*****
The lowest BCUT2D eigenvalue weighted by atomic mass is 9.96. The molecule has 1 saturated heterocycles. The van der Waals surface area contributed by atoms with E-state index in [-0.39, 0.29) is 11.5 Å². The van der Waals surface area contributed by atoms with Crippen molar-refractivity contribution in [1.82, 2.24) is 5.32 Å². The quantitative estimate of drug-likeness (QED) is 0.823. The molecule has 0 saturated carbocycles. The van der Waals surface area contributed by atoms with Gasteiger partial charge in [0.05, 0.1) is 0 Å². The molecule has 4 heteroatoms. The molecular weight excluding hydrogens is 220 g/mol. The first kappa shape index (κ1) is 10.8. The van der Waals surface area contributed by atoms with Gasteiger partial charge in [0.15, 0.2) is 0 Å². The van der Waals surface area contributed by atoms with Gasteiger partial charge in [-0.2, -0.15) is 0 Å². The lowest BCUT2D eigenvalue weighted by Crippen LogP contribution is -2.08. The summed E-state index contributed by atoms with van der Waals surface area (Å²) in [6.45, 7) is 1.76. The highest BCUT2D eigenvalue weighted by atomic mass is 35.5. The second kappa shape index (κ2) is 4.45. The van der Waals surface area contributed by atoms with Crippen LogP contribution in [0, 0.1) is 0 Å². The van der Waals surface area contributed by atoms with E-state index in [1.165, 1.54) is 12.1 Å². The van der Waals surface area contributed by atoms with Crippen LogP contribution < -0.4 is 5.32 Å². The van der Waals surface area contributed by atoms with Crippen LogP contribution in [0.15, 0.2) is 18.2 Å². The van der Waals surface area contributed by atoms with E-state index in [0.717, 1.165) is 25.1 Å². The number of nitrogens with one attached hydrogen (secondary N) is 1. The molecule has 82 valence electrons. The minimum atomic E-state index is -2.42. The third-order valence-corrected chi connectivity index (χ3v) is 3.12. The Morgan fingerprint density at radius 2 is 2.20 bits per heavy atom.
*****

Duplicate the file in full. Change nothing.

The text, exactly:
The lowest BCUT2D eigenvalue weighted by atomic mass is 9.96. The molecule has 1 saturated heterocycles. The van der Waals surface area contributed by atoms with E-state index in [-0.39, 0.29) is 11.5 Å². The van der Waals surface area contributed by atoms with Crippen molar-refractivity contribution in [1.82, 2.24) is 5.32 Å². The quantitative estimate of drug-likeness (QED) is 0.823. The molecule has 0 saturated carbocycles. The van der Waals surface area contributed by atoms with Gasteiger partial charge in [0.05, 0.1) is 0 Å². The molecule has 4 heteroatoms. The molecular weight excluding hydrogens is 220 g/mol. The first kappa shape index (κ1) is 10.8. The van der Waals surface area contributed by atoms with Gasteiger partial charge in [0.15, 0.2) is 0 Å². The van der Waals surface area contributed by atoms with Gasteiger partial charge in [-0.2, -0.15) is 0 Å². The lowest BCUT2D eigenvalue weighted by Crippen LogP contribution is -2.08. The summed E-state index contributed by atoms with van der Waals surface area (Å²) in [6.45, 7) is 1.76. The highest BCUT2D eigenvalue weighted by atomic mass is 35.5. The second kappa shape index (κ2) is 4.45. The van der Waals surface area contributed by atoms with Crippen LogP contribution in [0, 0.1) is 0 Å². The van der Waals surface area contributed by atoms with E-state index in [1.165, 1.54) is 12.1 Å². The van der Waals surface area contributed by atoms with Crippen LogP contribution < -0.4 is 5.32 Å². The van der Waals surface area contributed by atoms with Crippen LogP contribution in [0.15, 0.2) is 18.2 Å². The van der Waals surface area contributed by atoms with E-state index in [0.717, 1.165) is 25.1 Å². The number of nitrogens with one attached hydrogen (secondary N) is 1. The molecule has 82 valence electrons. The minimum atomic E-state index is -2.42. The third-order valence-corrected chi connectivity index (χ3v) is 3.12. The Morgan fingerprint density at radius 2 is 2.20 bits per heavy atom.